By including Macrovision with its products, TiVo is designing a product that is intended to control its owner and treat its owner (TiVo's customer) as an attacker. They've added a swatch of functions that act directly against a user's interests (there's no time at which it's in a user's interest to have her device refuse to record a show the user wants to record). In so doing, they've created a bunch of potential failures in which the user is locked out of her own equipment.
It's like those movies where an accident or a bad guy triggers the "self-destruct button" on a spaceship. Often the self-destruct button is locked away behind plexiglas and padlocks for safety, but wouldn't it be safer not to include a single command that blows up the whole space-ship?
TiVo's problem is a "glitch" but the reason they're having this kind of glitch is that there's a single command that can tell the TiVo to stop listening to its owner. Wouldn't it be better if TiVo didn't build in any technology that attacks its customers?
Our initial test was smooth: we got high-def HDMI output to the JVC receiver and the attached HDTV, and a simultaneous standard-def signal from the TiVo's S-Video and composite outputs (which we were watching on separate monitors). But when we moved onto another program--Revenge of the Sith, recorded off of HBO-HD--the screen suddenly went gray, with a TiVo warning emblazoned across the bottom: "Viewing is not permitted using the TiVo Digital Media Recorder. Try another TV input." Several other programs--Empire of the Sun (HDNet Movies), Simone (HBO-HD), and episodes of Battlestar Galactica (Universal HD) all yielded the same result. Further investigation revealed the culprit: hitting the Info button from the program listing page (TiVo's Now Playing screen) on these programs included a section called "restrictions": "Due to the policy set by the copyright holder, this recording: Cannot be transferred to VCR, DVD, or any other media device. To learn more, visit www.tivo.com/copyprotection."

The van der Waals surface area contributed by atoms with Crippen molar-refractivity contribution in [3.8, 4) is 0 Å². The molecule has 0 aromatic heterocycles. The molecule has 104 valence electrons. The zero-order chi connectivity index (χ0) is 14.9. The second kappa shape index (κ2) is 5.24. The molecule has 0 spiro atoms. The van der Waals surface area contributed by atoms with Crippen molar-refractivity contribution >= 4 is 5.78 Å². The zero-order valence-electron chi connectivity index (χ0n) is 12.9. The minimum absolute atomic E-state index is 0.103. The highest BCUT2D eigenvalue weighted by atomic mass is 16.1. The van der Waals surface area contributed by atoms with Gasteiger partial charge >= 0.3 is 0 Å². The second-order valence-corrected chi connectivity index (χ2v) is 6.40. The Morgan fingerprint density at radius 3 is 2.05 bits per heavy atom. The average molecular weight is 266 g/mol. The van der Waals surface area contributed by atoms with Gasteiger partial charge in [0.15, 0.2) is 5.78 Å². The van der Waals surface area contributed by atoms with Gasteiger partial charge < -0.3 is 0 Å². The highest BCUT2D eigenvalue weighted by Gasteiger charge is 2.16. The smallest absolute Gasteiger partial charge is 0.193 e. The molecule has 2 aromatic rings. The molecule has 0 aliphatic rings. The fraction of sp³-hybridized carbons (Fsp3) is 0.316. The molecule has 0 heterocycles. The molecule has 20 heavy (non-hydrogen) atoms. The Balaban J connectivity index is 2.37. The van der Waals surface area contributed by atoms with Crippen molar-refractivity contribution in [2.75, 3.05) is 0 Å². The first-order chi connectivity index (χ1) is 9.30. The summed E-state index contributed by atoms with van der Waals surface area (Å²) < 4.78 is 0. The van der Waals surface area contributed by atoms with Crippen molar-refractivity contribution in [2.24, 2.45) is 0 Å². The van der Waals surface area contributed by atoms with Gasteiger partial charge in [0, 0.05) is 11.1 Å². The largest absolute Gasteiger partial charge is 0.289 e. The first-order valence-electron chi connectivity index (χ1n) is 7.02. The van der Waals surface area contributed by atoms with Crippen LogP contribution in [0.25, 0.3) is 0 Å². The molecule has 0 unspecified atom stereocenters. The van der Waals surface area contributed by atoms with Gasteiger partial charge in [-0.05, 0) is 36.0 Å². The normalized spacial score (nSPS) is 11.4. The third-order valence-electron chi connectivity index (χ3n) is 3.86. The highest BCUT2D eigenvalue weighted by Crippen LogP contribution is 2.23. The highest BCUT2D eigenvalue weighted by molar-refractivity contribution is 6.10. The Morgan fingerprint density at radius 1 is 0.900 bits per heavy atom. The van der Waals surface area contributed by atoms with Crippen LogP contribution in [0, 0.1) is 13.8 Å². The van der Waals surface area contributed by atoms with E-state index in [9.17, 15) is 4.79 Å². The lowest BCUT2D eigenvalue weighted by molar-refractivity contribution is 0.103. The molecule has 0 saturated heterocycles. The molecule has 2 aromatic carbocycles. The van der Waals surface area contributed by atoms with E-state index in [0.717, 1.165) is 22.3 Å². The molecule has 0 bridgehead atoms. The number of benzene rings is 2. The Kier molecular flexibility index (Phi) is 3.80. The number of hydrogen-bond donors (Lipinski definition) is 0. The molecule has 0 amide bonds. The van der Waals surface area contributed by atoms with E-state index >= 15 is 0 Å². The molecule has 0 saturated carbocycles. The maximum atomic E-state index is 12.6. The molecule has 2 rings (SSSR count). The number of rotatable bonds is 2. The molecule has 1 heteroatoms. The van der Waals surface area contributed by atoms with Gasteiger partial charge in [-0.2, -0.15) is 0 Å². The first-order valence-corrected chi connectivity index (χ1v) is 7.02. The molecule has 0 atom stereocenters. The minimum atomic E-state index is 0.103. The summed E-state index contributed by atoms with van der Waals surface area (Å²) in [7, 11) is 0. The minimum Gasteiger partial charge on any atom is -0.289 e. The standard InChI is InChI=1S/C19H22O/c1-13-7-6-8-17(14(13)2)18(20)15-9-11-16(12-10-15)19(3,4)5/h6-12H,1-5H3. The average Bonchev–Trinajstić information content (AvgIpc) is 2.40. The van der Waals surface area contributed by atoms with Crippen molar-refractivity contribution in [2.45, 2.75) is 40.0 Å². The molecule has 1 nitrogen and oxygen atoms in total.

Visiting that link will reveal apparent culprit: TiVo's Macrovision copy protection. Apparently, these programs were flagged as "copy never," so the box was dutifully following orders, and allowing video only via the copy-protected HDMI output (which is, to date, impossible to record). This isn't new: as far back as 2005, there were reports of TiVo boxes imposing restrictions on the viewing of certain TV shows. At the time, TiVo blamed the restrictions on "false positives"--saying the viewing restriction technology, ostensibly designed for pay-per-view and video-on-demand programming, was being turned on (by the cable companies) to cover a wider array of programming.
When we contacted TiVo about the issues we were having, a company engineer was stumped: he reiterated the same claim from last year, that the content flags should be appearing only on PPV and VOD programs. He suggested that the problem was twofold: our local cable company was "overflagging" its content, and/or the JVC receiver was not properly interpreting the copy-protection flag.